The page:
WASHINGTON ― A frequent refrain from U.S. Defense Secretary Jim Mattis is the need to reform the internal workings of the Pentagon to find efficiencies that can be reinvested toward war-fighting capabilities. Helping to guide that project is John H. “Jay” Gibson II, the Pentagon’s first-ever chief management officer.
In his first interview since taking office, Gibson ― a former U.S. Air Force financial official who has spent significant time in industry ― laid out his plan for tackling the traditionally thorny issue of internal management reforms.
We hear so often that the Pentagon bureaucracy resists change. You’ve essentially been in place for six months. Have you felt that resistance?
It doesn’t really matter whether it’s the government or whether it’s a large corporate entity ― any time you look at change, you’re going to see a bit of hesitation, bit of resistance. I mean, we’re all human beings. Change is something that we are always a bit hesitant about. So I wouldn’t characterize it that really here is anymore unique than industry. I think that we’re addressing that heads up. We’re getting the buy-in.
The other thing I’d say that’s perhaps different now in addition to the support from the leadership in alignment is, historically, many times we’ve tried to find efficiencies has been because there’s been a budget cut. The process we have the benefit of now, thanks to both the Congress and the leadership, is that the services and the department has a good feel of what’s available to it over the next period of time. So we can start planning and instituting this type of behavior on a very rational, thoughtful process. That gives it the best opportunity for success.
You have nine priority areas: information technology, human resources, community services, contracts, real property, testing and evaluation, medical services, logistics and supply, and financial management. How do you prioritize or balance out those areas? What were your first steps?
We said: “All right, let’s take what we know are corporate or common type of services that we can benchmark against the private sector and say, ‘We know there’s opportunity here to find efficiencies and optimization.’ “ Then now that we’ve got [those areas], then you can say: “Let’s take people that are subject matter experts from the enterprise, have them lead the team and then populate the team with stakeholders.” Let them go out and say: “I see these opportunities. I know this world. Let me pick projects that I think that we can see benefit from still aligning to the common goal of creating efficiencies enterprisewide.” Then that’s vetted through a governance structure, which is the Reform Management Group. That also includes stakeholders at a higher level.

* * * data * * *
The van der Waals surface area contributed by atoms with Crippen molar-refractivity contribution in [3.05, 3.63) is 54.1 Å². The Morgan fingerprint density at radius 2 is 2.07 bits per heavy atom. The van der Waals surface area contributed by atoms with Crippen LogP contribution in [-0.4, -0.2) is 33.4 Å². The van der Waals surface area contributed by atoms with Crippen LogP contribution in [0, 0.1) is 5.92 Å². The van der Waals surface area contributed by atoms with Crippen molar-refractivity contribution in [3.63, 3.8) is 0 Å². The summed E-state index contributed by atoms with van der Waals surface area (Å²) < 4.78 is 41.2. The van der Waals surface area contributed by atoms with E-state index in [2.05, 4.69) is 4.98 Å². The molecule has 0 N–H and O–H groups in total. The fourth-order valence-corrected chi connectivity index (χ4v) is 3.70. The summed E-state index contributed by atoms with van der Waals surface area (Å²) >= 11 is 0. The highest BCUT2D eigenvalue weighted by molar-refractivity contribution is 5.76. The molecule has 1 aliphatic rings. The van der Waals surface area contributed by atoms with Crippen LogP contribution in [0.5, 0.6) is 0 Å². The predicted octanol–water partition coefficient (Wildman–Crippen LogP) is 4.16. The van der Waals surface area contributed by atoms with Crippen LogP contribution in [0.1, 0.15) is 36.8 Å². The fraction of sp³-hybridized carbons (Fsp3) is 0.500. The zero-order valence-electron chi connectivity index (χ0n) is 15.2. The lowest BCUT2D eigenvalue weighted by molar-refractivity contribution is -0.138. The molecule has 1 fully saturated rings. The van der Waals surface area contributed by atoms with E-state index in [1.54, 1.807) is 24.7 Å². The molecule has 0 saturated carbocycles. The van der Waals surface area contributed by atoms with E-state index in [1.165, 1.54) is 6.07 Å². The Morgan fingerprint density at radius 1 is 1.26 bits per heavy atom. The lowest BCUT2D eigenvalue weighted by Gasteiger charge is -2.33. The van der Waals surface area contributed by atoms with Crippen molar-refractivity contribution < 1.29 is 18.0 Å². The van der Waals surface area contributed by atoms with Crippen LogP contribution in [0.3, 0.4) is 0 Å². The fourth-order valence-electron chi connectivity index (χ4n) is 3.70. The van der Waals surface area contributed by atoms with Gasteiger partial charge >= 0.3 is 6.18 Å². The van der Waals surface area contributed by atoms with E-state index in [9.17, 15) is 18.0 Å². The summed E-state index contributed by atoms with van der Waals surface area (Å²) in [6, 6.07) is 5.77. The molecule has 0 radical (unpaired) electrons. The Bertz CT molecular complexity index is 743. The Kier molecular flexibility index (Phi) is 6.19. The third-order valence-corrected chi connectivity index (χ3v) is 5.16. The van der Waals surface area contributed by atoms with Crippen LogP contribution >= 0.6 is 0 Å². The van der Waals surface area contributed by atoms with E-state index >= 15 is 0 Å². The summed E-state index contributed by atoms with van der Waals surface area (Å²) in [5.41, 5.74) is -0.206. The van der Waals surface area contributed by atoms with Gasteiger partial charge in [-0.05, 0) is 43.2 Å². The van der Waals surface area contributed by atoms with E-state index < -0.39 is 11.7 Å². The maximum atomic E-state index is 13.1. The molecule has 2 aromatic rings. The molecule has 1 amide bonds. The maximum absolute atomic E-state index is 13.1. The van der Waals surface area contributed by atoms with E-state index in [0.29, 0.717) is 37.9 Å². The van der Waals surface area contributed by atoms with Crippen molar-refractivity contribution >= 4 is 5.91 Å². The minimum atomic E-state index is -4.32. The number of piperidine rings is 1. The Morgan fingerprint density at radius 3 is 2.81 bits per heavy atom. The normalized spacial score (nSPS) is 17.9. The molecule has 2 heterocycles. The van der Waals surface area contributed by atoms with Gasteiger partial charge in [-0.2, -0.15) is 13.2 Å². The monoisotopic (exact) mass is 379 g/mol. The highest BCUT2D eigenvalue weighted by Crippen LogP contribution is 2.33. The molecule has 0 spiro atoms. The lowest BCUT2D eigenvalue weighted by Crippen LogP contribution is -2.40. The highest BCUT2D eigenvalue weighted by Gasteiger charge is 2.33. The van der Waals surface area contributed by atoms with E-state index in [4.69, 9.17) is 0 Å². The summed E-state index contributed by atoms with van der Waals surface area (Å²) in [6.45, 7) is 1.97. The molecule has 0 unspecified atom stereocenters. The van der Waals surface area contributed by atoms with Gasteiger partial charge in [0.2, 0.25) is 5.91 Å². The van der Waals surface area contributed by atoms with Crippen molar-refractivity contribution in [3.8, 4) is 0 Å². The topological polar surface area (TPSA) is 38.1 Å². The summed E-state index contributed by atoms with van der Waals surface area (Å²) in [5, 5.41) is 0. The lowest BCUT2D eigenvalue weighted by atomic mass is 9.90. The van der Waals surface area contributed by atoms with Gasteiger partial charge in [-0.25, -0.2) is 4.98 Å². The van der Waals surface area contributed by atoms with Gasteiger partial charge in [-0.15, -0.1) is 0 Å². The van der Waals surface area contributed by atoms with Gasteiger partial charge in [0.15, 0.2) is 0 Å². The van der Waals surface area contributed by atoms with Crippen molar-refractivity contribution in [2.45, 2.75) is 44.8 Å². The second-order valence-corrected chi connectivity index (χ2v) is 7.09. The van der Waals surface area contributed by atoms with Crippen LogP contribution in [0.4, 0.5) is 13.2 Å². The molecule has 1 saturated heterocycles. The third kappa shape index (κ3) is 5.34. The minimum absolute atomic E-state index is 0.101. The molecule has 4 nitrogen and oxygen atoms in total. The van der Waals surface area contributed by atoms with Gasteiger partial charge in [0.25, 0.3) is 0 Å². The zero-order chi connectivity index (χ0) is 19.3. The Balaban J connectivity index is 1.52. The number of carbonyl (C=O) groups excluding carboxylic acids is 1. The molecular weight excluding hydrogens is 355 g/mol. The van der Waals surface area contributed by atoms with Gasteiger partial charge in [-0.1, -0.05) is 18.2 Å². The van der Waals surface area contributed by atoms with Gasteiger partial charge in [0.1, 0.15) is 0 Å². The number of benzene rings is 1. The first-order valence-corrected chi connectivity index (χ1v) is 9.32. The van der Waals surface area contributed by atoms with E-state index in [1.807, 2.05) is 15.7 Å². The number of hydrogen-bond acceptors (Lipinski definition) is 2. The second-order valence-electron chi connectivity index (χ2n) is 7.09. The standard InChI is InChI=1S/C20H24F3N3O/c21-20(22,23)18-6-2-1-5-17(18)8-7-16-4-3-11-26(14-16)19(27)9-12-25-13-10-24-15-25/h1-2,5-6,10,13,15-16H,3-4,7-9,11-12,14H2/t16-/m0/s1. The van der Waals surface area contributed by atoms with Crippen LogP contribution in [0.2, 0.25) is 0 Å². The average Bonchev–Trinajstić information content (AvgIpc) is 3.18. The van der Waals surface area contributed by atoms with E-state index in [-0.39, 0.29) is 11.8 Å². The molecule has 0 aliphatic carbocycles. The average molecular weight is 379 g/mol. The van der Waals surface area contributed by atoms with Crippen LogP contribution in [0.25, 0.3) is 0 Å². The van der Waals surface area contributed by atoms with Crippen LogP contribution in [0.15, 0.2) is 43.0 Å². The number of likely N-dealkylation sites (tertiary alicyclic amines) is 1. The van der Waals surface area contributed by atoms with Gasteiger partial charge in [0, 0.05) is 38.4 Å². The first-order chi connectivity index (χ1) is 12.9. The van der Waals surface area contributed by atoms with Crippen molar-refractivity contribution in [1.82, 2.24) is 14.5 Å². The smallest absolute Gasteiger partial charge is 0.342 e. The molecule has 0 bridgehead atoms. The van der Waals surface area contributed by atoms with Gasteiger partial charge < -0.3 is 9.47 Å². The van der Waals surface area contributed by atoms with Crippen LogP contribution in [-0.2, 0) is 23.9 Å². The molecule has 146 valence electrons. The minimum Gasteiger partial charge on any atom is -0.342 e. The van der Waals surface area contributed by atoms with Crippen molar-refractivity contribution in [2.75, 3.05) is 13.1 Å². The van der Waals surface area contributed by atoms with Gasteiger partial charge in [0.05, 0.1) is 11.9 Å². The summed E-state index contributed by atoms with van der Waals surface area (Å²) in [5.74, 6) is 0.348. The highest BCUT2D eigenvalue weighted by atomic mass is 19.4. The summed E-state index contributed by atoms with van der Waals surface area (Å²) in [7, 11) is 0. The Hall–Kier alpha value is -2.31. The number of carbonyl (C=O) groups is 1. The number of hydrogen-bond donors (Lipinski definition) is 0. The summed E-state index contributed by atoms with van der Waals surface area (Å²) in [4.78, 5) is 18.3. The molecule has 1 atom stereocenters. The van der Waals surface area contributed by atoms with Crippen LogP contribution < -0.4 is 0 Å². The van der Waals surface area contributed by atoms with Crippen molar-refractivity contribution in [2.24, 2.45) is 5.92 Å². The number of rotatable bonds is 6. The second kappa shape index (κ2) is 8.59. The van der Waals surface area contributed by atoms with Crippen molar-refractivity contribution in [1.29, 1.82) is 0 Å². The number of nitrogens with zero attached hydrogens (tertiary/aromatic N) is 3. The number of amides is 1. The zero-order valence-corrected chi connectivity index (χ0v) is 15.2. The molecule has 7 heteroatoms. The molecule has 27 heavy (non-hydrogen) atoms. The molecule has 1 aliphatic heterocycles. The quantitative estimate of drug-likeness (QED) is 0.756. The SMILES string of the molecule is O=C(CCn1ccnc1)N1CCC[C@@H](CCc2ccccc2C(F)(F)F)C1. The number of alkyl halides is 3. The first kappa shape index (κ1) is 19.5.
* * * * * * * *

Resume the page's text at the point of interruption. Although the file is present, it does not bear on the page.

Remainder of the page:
So there’s a feedback loop there. We want you to be aware of what we’re going to do, so that way you’re buying in. Then we’re going to come back and report to you to let you know how we’re doing. Then the final piece is the reward cycle, and that’s why it’s different. In this year we can tell you that we found this amount of savings. Now Army, this belongs to you. Air Force, this belongs to you. The reward cycle is incredibly valuable. That goes back to why it’s perhaps a little bit different this time.
Can you throw out an example of a project where you’re seeing this reward cycle funnel back to the services?
Sure, this one just came up and it’s great. In the medical world, we’re contracting for professional services across each of the services, independent contracts. [Now] we can simply say: “Look, we found the best contract. Let’s go to that one, everyone.” I know it’s a simple concept, but we can start to phase that in. Just in the early stage this next year, we’ll save about $20 million [per year] and then $75 million [per] when we’ve reached full-run rate in a couple years. If you look at just in year one, that’s about 400 flight hours of an F-35A. At run rate, that’s about 1,500 hours. It supports lethality. That brings those resources back to the services to use.
Is there a figure you’re aiming for, in terms of savings, over the next five years?
We have a baseline, which is the Office of Management and Budget targets that they are expecting of us, and that begins with $6 billion in ’19 and goes through $46 billion over the Future Years Defense Program. So that’s in the aggregate. We use that as a baseline. But the way we’re looking at this is, organically, we’re bringing up these projects. They have a readiness and a financial benefit. We’re tracking those, and then we’re measuring those. We’re constantly refining it. Then we begin to track those. Ultimately, this will translate to how we return those resources because the accounting has to all stack up. We used to spend $100 on something; now we are spending $72. That’s $18 per month in savings, but we have to validate that, make sure it’s real, be consistent and then say: “OK, at some point, potentially in the year of execution, we want to reprogram those funds back to wherever.”